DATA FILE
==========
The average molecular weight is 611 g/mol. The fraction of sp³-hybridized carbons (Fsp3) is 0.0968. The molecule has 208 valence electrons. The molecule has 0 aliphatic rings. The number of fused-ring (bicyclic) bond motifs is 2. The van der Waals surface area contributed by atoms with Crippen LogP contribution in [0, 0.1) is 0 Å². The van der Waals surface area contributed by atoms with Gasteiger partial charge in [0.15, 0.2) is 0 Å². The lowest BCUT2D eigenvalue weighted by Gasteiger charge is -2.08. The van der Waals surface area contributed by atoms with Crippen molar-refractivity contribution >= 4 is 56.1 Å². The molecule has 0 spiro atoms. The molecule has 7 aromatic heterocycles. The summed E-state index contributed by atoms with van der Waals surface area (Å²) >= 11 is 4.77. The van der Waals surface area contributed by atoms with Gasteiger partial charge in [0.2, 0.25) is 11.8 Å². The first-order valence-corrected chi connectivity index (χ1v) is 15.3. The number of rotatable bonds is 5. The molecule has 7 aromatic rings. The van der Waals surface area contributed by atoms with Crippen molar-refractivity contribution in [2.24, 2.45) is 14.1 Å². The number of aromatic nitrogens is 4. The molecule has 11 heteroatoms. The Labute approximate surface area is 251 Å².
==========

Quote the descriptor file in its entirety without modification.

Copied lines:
The average molecular weight is 611 g/mol. The fraction of sp³-hybridized carbons (Fsp3) is 0.0968. The molecule has 208 valence electrons. The molecule has 0 aliphatic rings. The number of fused-ring (bicyclic) bond motifs is 2. The van der Waals surface area contributed by atoms with Crippen LogP contribution in [0, 0.1) is 0 Å². The van der Waals surface area contributed by atoms with Gasteiger partial charge in [0.15, 0.2) is 0 Å². The lowest BCUT2D eigenvalue weighted by Gasteiger charge is -2.08. The van der Waals surface area contributed by atoms with Crippen molar-refractivity contribution >= 4 is 56.1 Å². The molecule has 0 spiro atoms. The molecule has 7 aromatic heterocycles. The summed E-state index contributed by atoms with van der Waals surface area (Å²) >= 11 is 4.77. The van der Waals surface area contributed by atoms with Gasteiger partial charge in [0.2, 0.25) is 11.8 Å². The first-order valence-corrected chi connectivity index (χ1v) is 15.3. The number of rotatable bonds is 5. The molecule has 7 aromatic rings. The van der Waals surface area contributed by atoms with Crippen molar-refractivity contribution in [2.24, 2.45) is 14.1 Å². The number of aromatic nitrogens is 4. The molecule has 11 heteroatoms. The Labute approximate surface area is 251 Å².